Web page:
Cardiac arrhythmia and conduction disorders, without CC/MCC 35.2
Circulatory disorders except AMI, with cardiac catheterization, without MCC 22.9
Heart failure and shock, with CC 38.2
Chest pain 29.5
Note. CC (complication or comorbidity), MCC (major complication or comorbidity)
Adapted from Barrett, M.L., Smith M.W., Elixhauser, A., Honigman, L.S., & Pines, J.M. (2014, December).
Healthcare Cost and Utilization Project. Utilization of intensive care services, 2011. (Statistical Brief No. 185).
Retrieved from Agency for Healthcare Research and Quality website: https://www.hcup-
us.ahrq.gov/reports/statbriefs/ sb185-Hospital-Intensive-Care-Units-2011.pdf

In another report released by the Healthcare Cost and Utilization Project, Medicare and

Medicaid collectively were the primary payers (63%) of aggregate hospital costs in 2013,

accounting for 46% and 17% of costs respectively (Torio & Moore, 2016). Despite the high

percentage reported paid by Medicare, only 39% of hospital stays are attributable to Medicare,

while the remaining payers demonstrated a more proportionate cost to stay ratio. Additionally,

the Healthcare Cost and Utilization Project reported AMI as the fifth most expensive condition

billed in all payer types in 2013 and remained in this position when reported individually by

Medicare and private payers (Table 3). According to CMS (2016), AMI is the second highest

primary admission diagnosis to the ICU and percutaneous intervention with a drug-eluting stent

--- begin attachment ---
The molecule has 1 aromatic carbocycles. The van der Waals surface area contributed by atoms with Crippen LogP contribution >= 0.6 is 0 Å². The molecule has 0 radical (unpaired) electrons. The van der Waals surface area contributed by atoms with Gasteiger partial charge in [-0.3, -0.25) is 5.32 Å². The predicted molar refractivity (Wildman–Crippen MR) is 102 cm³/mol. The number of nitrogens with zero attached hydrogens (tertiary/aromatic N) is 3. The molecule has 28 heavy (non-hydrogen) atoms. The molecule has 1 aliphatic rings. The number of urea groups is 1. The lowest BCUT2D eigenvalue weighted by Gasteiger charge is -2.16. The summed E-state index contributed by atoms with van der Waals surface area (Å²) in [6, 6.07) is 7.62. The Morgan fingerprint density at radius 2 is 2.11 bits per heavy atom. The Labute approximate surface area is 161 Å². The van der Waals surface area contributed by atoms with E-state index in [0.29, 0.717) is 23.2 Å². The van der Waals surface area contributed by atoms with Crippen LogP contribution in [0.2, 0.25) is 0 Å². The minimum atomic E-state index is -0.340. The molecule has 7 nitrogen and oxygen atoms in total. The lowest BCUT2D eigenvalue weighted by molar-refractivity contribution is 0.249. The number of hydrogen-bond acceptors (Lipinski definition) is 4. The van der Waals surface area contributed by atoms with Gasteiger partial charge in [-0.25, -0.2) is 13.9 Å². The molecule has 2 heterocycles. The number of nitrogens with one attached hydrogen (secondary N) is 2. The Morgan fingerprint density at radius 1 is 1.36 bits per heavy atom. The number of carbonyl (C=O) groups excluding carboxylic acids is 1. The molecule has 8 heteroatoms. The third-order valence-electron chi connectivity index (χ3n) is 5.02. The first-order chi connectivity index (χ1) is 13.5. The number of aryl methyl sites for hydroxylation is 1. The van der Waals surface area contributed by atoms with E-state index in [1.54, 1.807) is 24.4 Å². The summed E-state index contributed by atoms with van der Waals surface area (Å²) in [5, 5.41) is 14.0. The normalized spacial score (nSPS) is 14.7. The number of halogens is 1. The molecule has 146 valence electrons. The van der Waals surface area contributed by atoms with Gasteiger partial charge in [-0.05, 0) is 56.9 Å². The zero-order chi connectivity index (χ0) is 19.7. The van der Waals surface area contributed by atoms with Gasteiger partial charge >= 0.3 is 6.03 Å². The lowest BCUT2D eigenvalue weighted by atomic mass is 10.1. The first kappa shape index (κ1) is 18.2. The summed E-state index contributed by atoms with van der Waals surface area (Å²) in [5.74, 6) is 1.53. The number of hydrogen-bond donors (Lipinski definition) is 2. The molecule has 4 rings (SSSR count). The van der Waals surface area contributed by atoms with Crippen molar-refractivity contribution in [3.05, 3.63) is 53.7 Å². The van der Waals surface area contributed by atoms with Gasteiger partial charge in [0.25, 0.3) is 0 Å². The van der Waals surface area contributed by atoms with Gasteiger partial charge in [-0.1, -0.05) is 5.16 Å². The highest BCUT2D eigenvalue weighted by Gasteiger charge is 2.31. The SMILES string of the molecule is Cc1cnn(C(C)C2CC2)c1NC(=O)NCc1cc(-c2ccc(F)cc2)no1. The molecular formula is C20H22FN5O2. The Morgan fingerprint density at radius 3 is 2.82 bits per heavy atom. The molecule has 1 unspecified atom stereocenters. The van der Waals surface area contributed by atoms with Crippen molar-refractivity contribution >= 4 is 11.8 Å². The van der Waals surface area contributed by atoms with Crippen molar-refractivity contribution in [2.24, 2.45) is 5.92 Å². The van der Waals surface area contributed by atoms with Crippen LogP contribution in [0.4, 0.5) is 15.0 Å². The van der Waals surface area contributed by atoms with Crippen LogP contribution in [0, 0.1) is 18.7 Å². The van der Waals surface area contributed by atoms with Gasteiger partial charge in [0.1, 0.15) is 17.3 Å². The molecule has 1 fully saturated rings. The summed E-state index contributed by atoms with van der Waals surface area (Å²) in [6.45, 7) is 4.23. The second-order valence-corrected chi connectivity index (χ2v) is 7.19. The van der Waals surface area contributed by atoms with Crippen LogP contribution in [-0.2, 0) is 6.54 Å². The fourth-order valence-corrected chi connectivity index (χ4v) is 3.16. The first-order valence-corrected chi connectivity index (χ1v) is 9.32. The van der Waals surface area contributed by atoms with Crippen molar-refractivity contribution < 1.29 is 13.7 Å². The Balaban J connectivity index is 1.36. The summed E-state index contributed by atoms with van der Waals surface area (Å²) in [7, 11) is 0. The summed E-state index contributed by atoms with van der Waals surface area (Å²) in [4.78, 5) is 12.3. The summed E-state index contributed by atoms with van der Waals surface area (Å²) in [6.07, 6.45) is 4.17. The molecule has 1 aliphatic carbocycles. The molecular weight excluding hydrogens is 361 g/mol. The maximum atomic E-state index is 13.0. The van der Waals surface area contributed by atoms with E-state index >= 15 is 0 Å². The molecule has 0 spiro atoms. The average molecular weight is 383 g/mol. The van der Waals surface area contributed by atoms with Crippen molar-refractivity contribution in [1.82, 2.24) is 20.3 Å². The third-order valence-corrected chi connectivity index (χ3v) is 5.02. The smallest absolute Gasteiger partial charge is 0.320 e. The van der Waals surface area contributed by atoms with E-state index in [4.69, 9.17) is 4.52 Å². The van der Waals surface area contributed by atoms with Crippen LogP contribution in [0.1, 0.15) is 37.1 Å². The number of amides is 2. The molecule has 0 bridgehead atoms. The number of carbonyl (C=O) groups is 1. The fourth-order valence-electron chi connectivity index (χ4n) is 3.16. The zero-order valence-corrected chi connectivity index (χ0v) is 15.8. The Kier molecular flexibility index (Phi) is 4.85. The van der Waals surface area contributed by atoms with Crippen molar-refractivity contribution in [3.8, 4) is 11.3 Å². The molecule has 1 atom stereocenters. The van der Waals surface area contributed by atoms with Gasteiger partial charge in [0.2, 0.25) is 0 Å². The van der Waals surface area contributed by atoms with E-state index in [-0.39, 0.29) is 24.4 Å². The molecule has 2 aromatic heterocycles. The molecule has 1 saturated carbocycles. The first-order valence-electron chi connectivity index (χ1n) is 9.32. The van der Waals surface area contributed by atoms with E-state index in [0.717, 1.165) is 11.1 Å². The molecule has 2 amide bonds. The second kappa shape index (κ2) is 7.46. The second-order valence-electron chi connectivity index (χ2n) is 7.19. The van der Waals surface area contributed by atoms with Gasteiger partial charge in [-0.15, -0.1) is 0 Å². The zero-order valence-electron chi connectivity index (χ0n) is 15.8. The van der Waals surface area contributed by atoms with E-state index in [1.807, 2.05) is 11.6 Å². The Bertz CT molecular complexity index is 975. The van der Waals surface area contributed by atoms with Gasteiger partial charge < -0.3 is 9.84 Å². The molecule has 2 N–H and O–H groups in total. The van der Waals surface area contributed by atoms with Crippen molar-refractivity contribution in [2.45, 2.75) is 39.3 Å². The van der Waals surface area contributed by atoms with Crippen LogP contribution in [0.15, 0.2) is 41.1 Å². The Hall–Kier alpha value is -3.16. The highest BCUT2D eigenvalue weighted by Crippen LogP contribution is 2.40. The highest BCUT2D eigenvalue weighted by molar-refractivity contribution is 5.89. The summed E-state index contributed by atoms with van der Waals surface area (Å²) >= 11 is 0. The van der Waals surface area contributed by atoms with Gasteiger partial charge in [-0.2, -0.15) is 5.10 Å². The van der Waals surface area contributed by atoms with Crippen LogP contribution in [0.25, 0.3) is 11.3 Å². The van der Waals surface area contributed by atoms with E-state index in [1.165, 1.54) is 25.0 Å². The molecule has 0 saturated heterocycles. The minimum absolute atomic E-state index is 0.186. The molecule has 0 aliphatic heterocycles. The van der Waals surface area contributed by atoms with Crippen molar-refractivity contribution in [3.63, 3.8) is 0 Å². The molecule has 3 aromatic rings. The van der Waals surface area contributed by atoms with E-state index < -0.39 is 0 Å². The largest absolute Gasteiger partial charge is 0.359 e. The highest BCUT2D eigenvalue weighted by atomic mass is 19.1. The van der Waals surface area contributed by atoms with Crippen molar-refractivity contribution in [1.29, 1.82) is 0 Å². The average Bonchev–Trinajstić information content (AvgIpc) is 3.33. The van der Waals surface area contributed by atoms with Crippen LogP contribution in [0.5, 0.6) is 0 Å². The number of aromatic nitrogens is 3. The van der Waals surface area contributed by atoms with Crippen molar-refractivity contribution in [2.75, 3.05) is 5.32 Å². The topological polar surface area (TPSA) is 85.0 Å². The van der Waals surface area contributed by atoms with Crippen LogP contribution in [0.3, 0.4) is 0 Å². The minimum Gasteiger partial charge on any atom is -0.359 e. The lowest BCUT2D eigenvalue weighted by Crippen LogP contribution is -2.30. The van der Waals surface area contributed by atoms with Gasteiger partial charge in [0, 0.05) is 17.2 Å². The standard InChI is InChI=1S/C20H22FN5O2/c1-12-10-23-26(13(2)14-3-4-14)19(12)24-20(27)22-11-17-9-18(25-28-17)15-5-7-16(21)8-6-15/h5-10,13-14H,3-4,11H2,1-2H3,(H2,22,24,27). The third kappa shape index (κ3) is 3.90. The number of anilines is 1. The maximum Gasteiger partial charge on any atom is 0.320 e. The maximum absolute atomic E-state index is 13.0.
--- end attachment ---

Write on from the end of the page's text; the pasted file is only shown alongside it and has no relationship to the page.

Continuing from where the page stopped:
is fourth.
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Identifying patients who utilize the greatest amount of care resources is crucial as fee-for-

service reimbursement shifts to value-based models, such as the AMI care bundle. Index

admissions or procedures for PCIs represent 64% of the cost of the 90-day episode and an AMI

index admission represents 27%. In one analysis of PCI index admissions, the average LOS was

3.7 days, total cost was $85,203, and the mean payment by Medicare was $17,259. The average

hospital-reported cost per case (PCIs) was $17,044. This narrow profit margin validates the

tenuous position healthcare institutions are facing if unprepared for the AMI bundle; there is a

great financial risk if care delivery costs exceed Medicares fixed, target price per episode

(Clifton, 2017).

Table 3
Cost of Acute Myocardial Infarction (AMI) by Payer, 2013
Payer Condition rank (by cost) Total cost (millions) National cost (%)
Medicareb 5 $6,660 3.8
Medicaidb 13 $879 1.4
Privateb 5 $3,230 3
Uninsuredb 2 $913 4.9
All Payersa 5 $12,092 3.2
Note. aThe total cost of all payers for AMI hospitalizations and percentage of national costs. The total national cost
for 35.6 million hospital stays was $381.4 billion. The total cost for AMI was $12.1 million of the total national cost
of $381.4 billion. bThe total cost and percentage of national cost per payer for AMI hospital stays.
Torio, C.M. & Moore, B.J. (2016, May). Healthcare Cost and Utilization Project. National inpatient hospital costs:
The most expensive conditions by payer, 2013 (Statistical Brief No. 204). Retrieved from Agency for Healthcare
Research and Quality website: https://hcup-us.ahrq.gov/reports/statbriefs/sb204-Most-Expensive-Hospital-
Conditions.pdf

Evolution of care. The coronary critical care unit has historically been the standard of

care for patients with AMI. However, incidences of STEMI patients and consequently, the

associated complications have decreased. Advancements in cardiac care, such as


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revascularization techniques, structural heart interventions, and secondary care, have contributed

to a progressively older population with multiple comorbidities; hence, there is a greater demand

for highly comprehensive, specialized cardiovascular critical care (Morrow et al., 2012;

Silverman & Morrow, 2016).

The coronary critical care model of care continues to evolve as the patient population

changes; therefore, recognizing the financial implications AMI care places on the health care